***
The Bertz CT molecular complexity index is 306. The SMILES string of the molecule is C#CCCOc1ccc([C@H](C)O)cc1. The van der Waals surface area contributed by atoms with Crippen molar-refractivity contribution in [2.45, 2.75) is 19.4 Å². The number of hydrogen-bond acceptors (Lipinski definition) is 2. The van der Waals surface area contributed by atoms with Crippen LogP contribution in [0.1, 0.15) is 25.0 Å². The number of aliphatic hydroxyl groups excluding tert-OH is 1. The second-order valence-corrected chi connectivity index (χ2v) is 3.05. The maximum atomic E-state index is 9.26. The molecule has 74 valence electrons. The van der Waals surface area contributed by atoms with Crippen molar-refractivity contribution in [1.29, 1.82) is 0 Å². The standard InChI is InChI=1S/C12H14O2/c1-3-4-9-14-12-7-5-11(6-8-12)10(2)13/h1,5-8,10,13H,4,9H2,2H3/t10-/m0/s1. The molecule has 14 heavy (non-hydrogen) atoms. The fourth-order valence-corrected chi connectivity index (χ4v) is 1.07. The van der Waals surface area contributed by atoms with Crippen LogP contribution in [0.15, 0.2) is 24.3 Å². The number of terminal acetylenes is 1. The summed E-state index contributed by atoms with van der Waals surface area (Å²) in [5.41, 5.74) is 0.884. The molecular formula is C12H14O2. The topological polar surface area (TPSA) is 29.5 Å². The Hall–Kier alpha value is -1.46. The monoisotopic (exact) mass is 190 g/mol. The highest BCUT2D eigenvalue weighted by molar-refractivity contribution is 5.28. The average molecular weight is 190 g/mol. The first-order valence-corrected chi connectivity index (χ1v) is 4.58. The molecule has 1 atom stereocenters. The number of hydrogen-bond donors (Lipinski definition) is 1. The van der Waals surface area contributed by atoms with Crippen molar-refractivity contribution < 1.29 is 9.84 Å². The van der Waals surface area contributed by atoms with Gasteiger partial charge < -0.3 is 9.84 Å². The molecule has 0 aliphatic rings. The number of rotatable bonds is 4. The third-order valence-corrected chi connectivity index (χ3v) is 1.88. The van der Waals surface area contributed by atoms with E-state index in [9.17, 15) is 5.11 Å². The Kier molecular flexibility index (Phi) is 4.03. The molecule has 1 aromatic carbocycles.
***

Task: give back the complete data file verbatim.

The Bertz CT molecular complexity index is 306. The SMILES string of the molecule is C#CCCOc1ccc([C@H](C)O)cc1. The van der Waals surface area contributed by atoms with Crippen molar-refractivity contribution in [2.45, 2.75) is 19.4 Å². The number of hydrogen-bond acceptors (Lipinski definition) is 2. The van der Waals surface area contributed by atoms with Crippen LogP contribution in [0.1, 0.15) is 25.0 Å². The number of aliphatic hydroxyl groups excluding tert-OH is 1. The second-order valence-corrected chi connectivity index (χ2v) is 3.05. The maximum atomic E-state index is 9.26. The molecule has 74 valence electrons. The van der Waals surface area contributed by atoms with Crippen molar-refractivity contribution in [1.29, 1.82) is 0 Å². The standard InChI is InChI=1S/C12H14O2/c1-3-4-9-14-12-7-5-11(6-8-12)10(2)13/h1,5-8,10,13H,4,9H2,2H3/t10-/m0/s1. The molecule has 14 heavy (non-hydrogen) atoms. The fourth-order valence-corrected chi connectivity index (χ4v) is 1.07. The van der Waals surface area contributed by atoms with Crippen LogP contribution in [0.15, 0.2) is 24.3 Å². The number of terminal acetylenes is 1. The summed E-state index contributed by atoms with van der Waals surface area (Å²) in [5.41, 5.74) is 0.884. The molecular formula is C12H14O2. The topological polar surface area (TPSA) is 29.5 Å². The Hall–Kier alpha value is -1.46. The monoisotopic (exact) mass is 190 g/mol. The highest BCUT2D eigenvalue weighted by molar-refractivity contribution is 5.28. The average molecular weight is 190 g/mol. The first-order valence-corrected chi connectivity index (χ1v) is 4.58. The molecule has 1 atom stereocenters. The number of hydrogen-bond donors (Lipinski definition) is 1. The van der Waals surface area contributed by atoms with Crippen molar-refractivity contribution < 1.29 is 9.84 Å². The van der Waals surface area contributed by atoms with Gasteiger partial charge < -0.3 is 9.84 Å². The molecule has 0 aliphatic rings. The number of rotatable bonds is 4. The third-order valence-corrected chi connectivity index (χ3v) is 1.88. The van der Waals surface area contributed by atoms with E-state index in [9.17, 15) is 5.11 Å². The Kier molecular flexibility index (Phi) is 4.03. The molecule has 1 aromatic carbocycles.